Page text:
Of Warm Hearts and Fas­ci­nat­ing Sto­ries - Ex­plor­ing Sikkim

Storizen Magazine - - What's Inside - - by Pavithra Anand

When you are ac­cus­tomed to a busy city life­style, where con­ver­sa­tions with strangers are sel­dom and con­ver­sa­tions with friends are usu­ally planned, sto­ries from strangers when on a hol­i­day in the moun­tains come as a wel­come sur­prise. One of the best and

Our very cau­tious mind had just one ap­pre­hen­sion if we should trust this driver, and his driv­ing skills, to wade us through the ter­rain for the

next one week.

hum­bling, ex­pe­ri­ence with travel is that you share sto­ries with peo­ple you most def­i­nitely will never meet again. These con­ver­sa­tions that break ge­o­graph­i­cal boundaries and go past so­cial strata are nei­ther pa­tron­iz­ing nor judg­men­tal. The driver – Jayanta and an In­nova waited for us at Bag­do­gra air­port, as a re­sult of three girls metic­u­lously plan­ning the week­long hol­i­day. Our very cau­tious mind had just one ap­pre­hen­sion if we should trust this driver and his driv­ing skills to wade us through the ter­rain for the next one week. Five hours and a lit­tle bit of lo­cal sight­see­ing later, we ar­rived in Kalimpong, elated to have reached our first des­ti­na­tion. It prob­a­bly is the moun­tain air that helps clear the mind and not sec­ond guess a stranger’s nice­ness but all our ear­lier qualms were put to rest. Jayanta, a driver by pro­fes­sion, trained snake catcher as a pas­sion and a Bud­dhist at heart, re­galed us city girls with his sto­ries of wit­ness­ing the shoot­ing of a BBC doc­u­men­tary on tuskers and an­other doc­u­men­tary on the Ganges. Each fam­ily mem­ber at the Homes­tay, Dara­gaon Re­treat, in Darap Vil­lage did their part in mak­ing us feel at home.

A fam­ily of three, the gentle­man, Siva, drove us around in his Maruti car, show­ing un­ex­plored lo­cal sights. The daugh­ter would bring us our tea in lit­tle porce­lain cups with a lid in the early morn­ing cold; tea that we would sip sit­ting in the bal­cony tak­ing in the ma­jes­tic Hi­malayas in the dis­tance. The lady of the house en­sured, we ate and ate some more lo­cal food for our three meals and steam­ing hot bowls of maggie in frosty evenings. Our meals were usu­ally ac­com­pa­nied by tales of their folk­lore, pol­i­tics, ed­u­ca­tion sys­tem and econ­omy. Mar­riage is an in­te­gral part of ev­ery cus­tom with unique prac­tices fol­lowed. Their com­mu­nity in Sikkim has an in­ter­est­ing man­ner of choos­ing a bride and groom. Con­ven­tion­ally, at a wed­ding cer­e­mony in the vil­lage, a cir­cle is formed with el­i­gi­ble boys and girls stand­ing al­ter­na­tively. Amid mu­sic and dance and un­der the watch­ful eye of the el­ders, if cupid strikes, the boy asks the girl if she is in­ter­ested. If the feel­ing is mu­tual, fam­i­lies are ap­proached. That was how Siva found his bride. She couldn’t help smil­ing ear to ear when her hus­band nar­rated their story. When it was time to head back, all three stood to wave be­hind our de­part­ing car like one would when a fam­ily mem­ber is leav­ing. The In­dian army stands guard at the In­dia – China border in Sikkim at Nathu La. NathuLa, a sen­si­tive tourist spot, needs to be evac­u­ated ei­ther be­fore 2:00 pm or be­fore the fog af­fects vis­i­bil­ity. The Tri-colour flut­tered against the Hi­malayas and it was dif­fi­cult to say if we had goose­bumps be­cause of the howl­ing wind or the som­bre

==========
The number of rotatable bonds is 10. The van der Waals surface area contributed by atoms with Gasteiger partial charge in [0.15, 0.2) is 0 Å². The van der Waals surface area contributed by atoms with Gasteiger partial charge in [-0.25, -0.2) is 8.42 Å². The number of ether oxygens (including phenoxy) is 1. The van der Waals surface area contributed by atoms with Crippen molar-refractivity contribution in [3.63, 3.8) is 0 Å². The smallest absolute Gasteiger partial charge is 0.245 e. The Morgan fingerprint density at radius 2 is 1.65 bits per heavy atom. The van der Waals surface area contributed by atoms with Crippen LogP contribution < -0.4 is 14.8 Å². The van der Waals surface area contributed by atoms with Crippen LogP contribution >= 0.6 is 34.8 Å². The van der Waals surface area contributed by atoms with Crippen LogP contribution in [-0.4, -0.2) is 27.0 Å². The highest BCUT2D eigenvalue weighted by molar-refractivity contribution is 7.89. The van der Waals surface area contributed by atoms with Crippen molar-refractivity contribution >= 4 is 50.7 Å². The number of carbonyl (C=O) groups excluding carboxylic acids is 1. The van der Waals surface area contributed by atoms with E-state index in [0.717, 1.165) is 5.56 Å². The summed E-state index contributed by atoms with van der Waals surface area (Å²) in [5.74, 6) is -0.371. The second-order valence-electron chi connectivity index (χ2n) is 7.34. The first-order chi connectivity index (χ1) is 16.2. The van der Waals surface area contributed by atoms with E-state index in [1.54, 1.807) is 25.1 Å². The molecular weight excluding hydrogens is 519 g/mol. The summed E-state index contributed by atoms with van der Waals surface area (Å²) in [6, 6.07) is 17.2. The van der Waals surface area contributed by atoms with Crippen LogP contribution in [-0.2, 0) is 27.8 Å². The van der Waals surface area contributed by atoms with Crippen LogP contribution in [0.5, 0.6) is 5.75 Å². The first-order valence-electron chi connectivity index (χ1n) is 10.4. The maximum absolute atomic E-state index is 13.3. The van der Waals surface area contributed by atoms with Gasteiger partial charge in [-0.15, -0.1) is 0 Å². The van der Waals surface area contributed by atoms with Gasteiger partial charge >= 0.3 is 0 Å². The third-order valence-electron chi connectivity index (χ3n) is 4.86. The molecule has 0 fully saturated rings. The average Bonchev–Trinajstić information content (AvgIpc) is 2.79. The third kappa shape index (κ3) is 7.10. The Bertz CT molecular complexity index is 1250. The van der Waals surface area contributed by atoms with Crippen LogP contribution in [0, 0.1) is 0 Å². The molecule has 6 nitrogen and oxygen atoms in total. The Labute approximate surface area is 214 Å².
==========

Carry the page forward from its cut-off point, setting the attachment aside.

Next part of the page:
at­mos­phere of the me­mo­rial for In­dian sol­diers who fought the In­dia – China war. The fog as­cended quickly and the army per­son­nel had to ask us to leave im­me­di­ately. The Uni­form comes with a sense of author­ity and ag­gres­sion un­der which is a po­lite and pa­tient hu­man, ask­ing civil­ians to va­cate the border ar­eas in­stantly else they would have to ac­com­mo­date tourists in their bunkers. Heaters in rooms and cars fall short of the warmth peo­ple in the moun­tains carry in their hearts. Pavithra is a Cor­po­rate Le­gal Coun­sel by pro­fes­sion who takes ev­ery pos­si­ble op­por­tu­nity to travel, with friends, fam­ily or alone. She holds a Mas­ter’s de­gree from the Lon­don School of Eco­nom­ics and Po­lit­i­cal Sci­ence and wants to be a teacher some­day. An am­a­teur blog­ger, she has taken to writ­ing about her travel ex­pe­ri­ences. An avid reader, Ben­galuru based, foodie, and a yoga en­thu­si­ast, she tries to jug­gle her day be­tween le­gal jar­gon, read­ing fic­tion and a few asanas on the mat.

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